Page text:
No-till strip row farming using yearly maize-soybean rotation increases yield of maize by 75 %

Abstract

Development of agronomic practices that maximize the use of natural resources to improve soil health and crop productivity is critical for long-term sustainability of agricultural technologies. In Ontario, Canada, the most conventional maize production practice follows a 3-year rotation with soybeans and ploughing of the land before planting and after harvesting. This technology yields 8–10 t ha−1 of maize. We became aware of a long-term no-till strip row farming system developed by an Ontario grower where maize yields are double that of the average for the province. This study set out to identify what factors contribute to such a massive yield increase and the basis for this superior method of maize production. In a 2-year field study, we compared a variety of biotic and abiotic factors associated with yields at this highly productive site with those of two average yielding sites. The no-till strip row farming system grew maize and soybeans in alternate strips rotated yearly and had higher plant populations, better root architecture, higher plant biomass, and 75 % greater (18.35 t ha−1) grain yield compared to a nearby farm that used conventional production practices. About 21 % of the yield increase resulted from early planting, greater number of seeds planted, and healthier ears/seeds. The remaining 54 % increase was linked to larger ears, which we tentatively attribute to beneficial effects conferred by the microorganisms that develop in this unique agro-ecosystem. The average net return at the no-till site was estimated to be CDN (Canadian) $2000 ha−1, which was 400 % higher than the net returns of the conventional sites. The study concludes that no-till management where soil remains undisturbed when combined with yearly rotations of an appropriate legume crop, growing crops exactly on the same cropping rows every year, and optimization of plant density creates a sustainable technology for maximizing maize yields.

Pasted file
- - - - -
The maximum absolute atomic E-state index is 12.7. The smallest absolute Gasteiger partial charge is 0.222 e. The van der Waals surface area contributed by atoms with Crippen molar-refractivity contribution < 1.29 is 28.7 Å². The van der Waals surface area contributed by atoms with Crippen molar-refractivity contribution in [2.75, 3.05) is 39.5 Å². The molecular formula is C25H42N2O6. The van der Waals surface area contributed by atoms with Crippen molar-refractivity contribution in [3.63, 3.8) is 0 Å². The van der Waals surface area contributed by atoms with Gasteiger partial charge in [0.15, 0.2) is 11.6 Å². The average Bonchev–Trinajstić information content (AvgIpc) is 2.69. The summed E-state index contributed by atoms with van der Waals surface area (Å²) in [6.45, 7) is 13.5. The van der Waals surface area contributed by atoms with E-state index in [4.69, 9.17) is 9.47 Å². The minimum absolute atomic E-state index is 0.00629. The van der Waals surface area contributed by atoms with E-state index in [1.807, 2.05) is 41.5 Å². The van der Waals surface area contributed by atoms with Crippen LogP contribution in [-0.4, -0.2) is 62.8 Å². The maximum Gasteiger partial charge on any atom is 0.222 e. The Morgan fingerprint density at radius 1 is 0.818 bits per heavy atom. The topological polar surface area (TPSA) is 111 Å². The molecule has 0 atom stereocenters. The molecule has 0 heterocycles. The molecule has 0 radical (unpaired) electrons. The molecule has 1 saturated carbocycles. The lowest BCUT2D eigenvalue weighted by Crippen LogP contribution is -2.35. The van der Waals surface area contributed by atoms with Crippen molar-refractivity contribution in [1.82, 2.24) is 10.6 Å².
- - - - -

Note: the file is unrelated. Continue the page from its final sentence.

Introduction

Technological innovations that increase crop yield, reduce farmers’ cost, improve soil health, and protect the environment are necessary for the next generation of agricultural production systems (Hobbs et al. 2008). Agricultural practices that rely on chemicals and tillage are not considered to have much potential for contributing to future yield increases (Edgerton 2009). Many components of such practices have become costly to growers while degrading soil physical structure and negatively impacting the environment (Savci 2012).

Cropping practices such as no-tillage systems combined with crop rotation using appropriate plant species and retention of crop residues on the soil are known to minimize many of the adverse effects caused by current crop production practices (Hobbs et al. 2008). Advantages of the no-till cultivation systems include cost, protection of soil integrity, reduction in erosion, conservation of soil moisture, reduced soil temperatures during summer, and fewer emissions of greenhouse gases (Hobbs et al. 2008; Piva et al. 2012). No-till systems also improve physical, chemical, and biological properties of soil (Martinez et al. 2013), including the evolution or maintenance of beneficial microbial communities that arise from minimal soil disturbance and appropriate crop rotations (Peters et al. 2003).